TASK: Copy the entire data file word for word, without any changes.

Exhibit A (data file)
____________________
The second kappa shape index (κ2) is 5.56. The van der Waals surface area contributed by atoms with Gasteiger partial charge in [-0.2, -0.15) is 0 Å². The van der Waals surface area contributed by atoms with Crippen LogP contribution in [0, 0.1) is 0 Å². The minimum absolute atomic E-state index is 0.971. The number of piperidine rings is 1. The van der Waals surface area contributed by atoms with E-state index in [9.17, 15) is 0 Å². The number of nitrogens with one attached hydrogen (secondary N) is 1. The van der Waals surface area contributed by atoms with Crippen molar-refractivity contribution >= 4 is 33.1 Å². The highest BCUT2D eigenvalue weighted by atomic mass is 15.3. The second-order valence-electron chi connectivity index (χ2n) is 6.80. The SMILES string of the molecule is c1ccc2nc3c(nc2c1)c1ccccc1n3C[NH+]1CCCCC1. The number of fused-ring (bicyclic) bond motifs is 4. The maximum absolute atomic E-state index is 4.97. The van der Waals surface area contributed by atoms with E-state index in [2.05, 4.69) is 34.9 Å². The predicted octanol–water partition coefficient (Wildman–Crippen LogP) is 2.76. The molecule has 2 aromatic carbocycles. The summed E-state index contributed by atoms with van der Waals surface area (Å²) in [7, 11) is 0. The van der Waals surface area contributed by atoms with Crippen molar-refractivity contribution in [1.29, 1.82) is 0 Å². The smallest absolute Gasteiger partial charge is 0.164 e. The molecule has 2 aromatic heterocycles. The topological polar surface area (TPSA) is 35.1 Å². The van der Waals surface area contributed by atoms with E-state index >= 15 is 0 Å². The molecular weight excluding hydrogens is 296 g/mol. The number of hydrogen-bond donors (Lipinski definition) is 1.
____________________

The second kappa shape index (κ2) is 5.56. The van der Waals surface area contributed by atoms with Gasteiger partial charge in [-0.2, -0.15) is 0 Å². The van der Waals surface area contributed by atoms with Crippen LogP contribution in [0, 0.1) is 0 Å². The minimum absolute atomic E-state index is 0.971. The number of piperidine rings is 1. The van der Waals surface area contributed by atoms with E-state index in [9.17, 15) is 0 Å². The number of nitrogens with one attached hydrogen (secondary N) is 1. The van der Waals surface area contributed by atoms with Crippen molar-refractivity contribution >= 4 is 33.1 Å². The highest BCUT2D eigenvalue weighted by atomic mass is 15.3. The second-order valence-electron chi connectivity index (χ2n) is 6.80. The SMILES string of the molecule is c1ccc2nc3c(nc2c1)c1ccccc1n3C[NH+]1CCCCC1. The number of fused-ring (bicyclic) bond motifs is 4. The maximum absolute atomic E-state index is 4.97. The van der Waals surface area contributed by atoms with E-state index in [2.05, 4.69) is 34.9 Å². The predicted octanol–water partition coefficient (Wildman–Crippen LogP) is 2.76. The molecule has 2 aromatic carbocycles. The summed E-state index contributed by atoms with van der Waals surface area (Å²) in [7, 11) is 0. The van der Waals surface area contributed by atoms with Crippen molar-refractivity contribution in [1.29, 1.82) is 0 Å². The smallest absolute Gasteiger partial charge is 0.164 e. The molecule has 2 aromatic heterocycles. The topological polar surface area (TPSA) is 35.1 Å². The van der Waals surface area contributed by atoms with E-state index >= 15 is 0 Å². The molecular weight excluding hydrogens is 296 g/mol. The number of hydrogen-bond donors (Lipinski definition) is 1.